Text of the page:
General Motors (NYSE:GM) said last week that its president, Dan Ammann, will soon leave that post to become CEO of GM's self-driving subsidiary, Cruise Automation. The move will be effective Jan. 1, 2019. 

It was somewhat overlooked amid the news of GM's restructuring, but for GM investors, this announcement has important implications. In fact, it may be more important, over the long run, than that restructuring effort. Here's what we know. 

Kan, Vogt, and Ammann are shown standing in front of a Cruise AV, a Chevrolet Bolt modified with self-driving hardware.

Cruise Automation co-founders (from left) Dan Kan and Kyle Vogt with GM president Dan Ammann. Ammann will become CEO of the GM self-driving subsidiary on January 1. Image source: General Motors. 

What's happening: Ammann to lead Cruise

GM said that Dan Ammann will join Cruise as CEO, taking over from co-founder Kyle Vogt. Vogt isn't leaving: He will continue to lead the development of Cruise's self-driving technology as its president and chief technology officer. (Cruise's other co-founder, Dan Kan, will remain in the role of chief operating officer.) 

Vogt has run Cruise since it was acquired by GM in early 2016. In that time, he has led the company's growth from 40 employees to more than 1,000, led the development of a mass-producible Level 4 self-driving vehicle, and attracted outside investments from SoftBank Group's (NASDAQOTH:SFTBF) Vision Fund and rival automaker Honda (NYSE:HMC). 

Vogt isn't being replaced because he hasn't done well. Ammann is taking over because the next phase of Cruise's growth is operational: With its self-driving car nearly ready for production, the company is gearing up to launch a self-driving taxi service. Ammann, who led GM's effort to acquire Cruise and has overseen the business since, has developed close relationships with Vogt and Kan. He's the natural choice to lead the company as it begins commercial deployment next year.

Is GM planning a Cruise spinoff? 

Is this another hint that GM might be preparing a spinoff of Cruise? 

Ammann's move wasn't entirely unexpected. GM seemed to hint at the possibility in June, when Ammann handed off responsibility for global product planning and the Cadillac brand to Mark Reuss, GM's product-development and purchasing chief. At the time, GM said Ammann would spend more time focused on Cruise.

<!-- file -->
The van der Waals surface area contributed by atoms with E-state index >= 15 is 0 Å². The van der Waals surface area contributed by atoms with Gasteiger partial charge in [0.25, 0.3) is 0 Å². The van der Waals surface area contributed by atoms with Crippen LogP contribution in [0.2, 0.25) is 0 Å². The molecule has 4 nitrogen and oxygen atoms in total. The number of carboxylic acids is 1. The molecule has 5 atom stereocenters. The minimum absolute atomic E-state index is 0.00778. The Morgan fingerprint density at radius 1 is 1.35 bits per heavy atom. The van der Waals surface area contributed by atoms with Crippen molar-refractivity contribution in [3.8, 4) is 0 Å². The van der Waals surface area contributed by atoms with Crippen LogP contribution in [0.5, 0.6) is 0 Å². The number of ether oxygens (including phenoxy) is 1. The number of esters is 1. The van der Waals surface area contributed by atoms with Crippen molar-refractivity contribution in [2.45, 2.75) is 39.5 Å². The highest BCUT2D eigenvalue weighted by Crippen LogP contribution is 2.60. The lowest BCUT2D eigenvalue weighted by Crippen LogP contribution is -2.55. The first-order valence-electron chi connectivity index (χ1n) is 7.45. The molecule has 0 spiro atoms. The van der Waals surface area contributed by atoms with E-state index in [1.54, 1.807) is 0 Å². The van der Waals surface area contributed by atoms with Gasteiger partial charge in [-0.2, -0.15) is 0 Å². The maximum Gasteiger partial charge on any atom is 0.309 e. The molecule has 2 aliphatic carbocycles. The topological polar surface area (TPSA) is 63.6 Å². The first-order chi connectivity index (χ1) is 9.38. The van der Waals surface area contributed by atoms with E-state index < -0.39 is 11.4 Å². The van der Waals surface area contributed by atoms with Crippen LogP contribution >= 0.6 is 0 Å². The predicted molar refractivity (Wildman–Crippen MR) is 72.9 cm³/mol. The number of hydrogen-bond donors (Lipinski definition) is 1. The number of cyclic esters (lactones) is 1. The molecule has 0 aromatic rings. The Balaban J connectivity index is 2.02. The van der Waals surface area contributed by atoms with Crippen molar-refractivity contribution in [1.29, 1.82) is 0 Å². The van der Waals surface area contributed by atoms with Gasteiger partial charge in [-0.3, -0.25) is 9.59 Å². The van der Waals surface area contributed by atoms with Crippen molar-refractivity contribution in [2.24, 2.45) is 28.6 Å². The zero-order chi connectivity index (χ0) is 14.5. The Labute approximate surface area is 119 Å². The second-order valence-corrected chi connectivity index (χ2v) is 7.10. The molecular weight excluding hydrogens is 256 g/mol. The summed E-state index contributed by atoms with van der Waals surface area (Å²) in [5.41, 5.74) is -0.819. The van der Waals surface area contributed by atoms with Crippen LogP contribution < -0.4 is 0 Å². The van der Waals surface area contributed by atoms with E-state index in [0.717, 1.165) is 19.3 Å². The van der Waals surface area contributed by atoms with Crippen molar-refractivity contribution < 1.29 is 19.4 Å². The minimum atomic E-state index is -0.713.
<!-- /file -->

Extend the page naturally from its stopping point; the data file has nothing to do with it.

Why would GM consider a Cruise spinoff? The answer is simple: To unlock a higher valuation. Wall Street analysts have suggested that Cruise might deserve a significantly higher valuation than it receives as a GM subsidiary, because of its potential as an early mover into self-driving taxis. If GM found a way to create a separate stock for Cruise, allowing investors to take a direct stake in the upcoming self-driving taxi business, its value -- and the value of GM's stake -- could rise sharply. 

The addition of Ammann, who brings operational experience and is highly regarded on Wall Street, seems likely to support a hefty valuation for Cruise. 

The upshot: This could be a big win for GM investors

A Cruise spinoff would be great news for GM's current investors. While there's a solid investment case for GM as it is today, it's hard for growth-minded investors to get too excited about a century-old industrial company. 

However, if GM found a way to give investors direct access to Cruise's growth potential, without the baggage of GM's "legacy" business, I suspect it would draw a lot of interest. Stay tuned. 

John Rosevear owns shares of General Motors. The Motley Fool has no position in any of the stocks mentioned. The Motley Fool has a disclosure policy.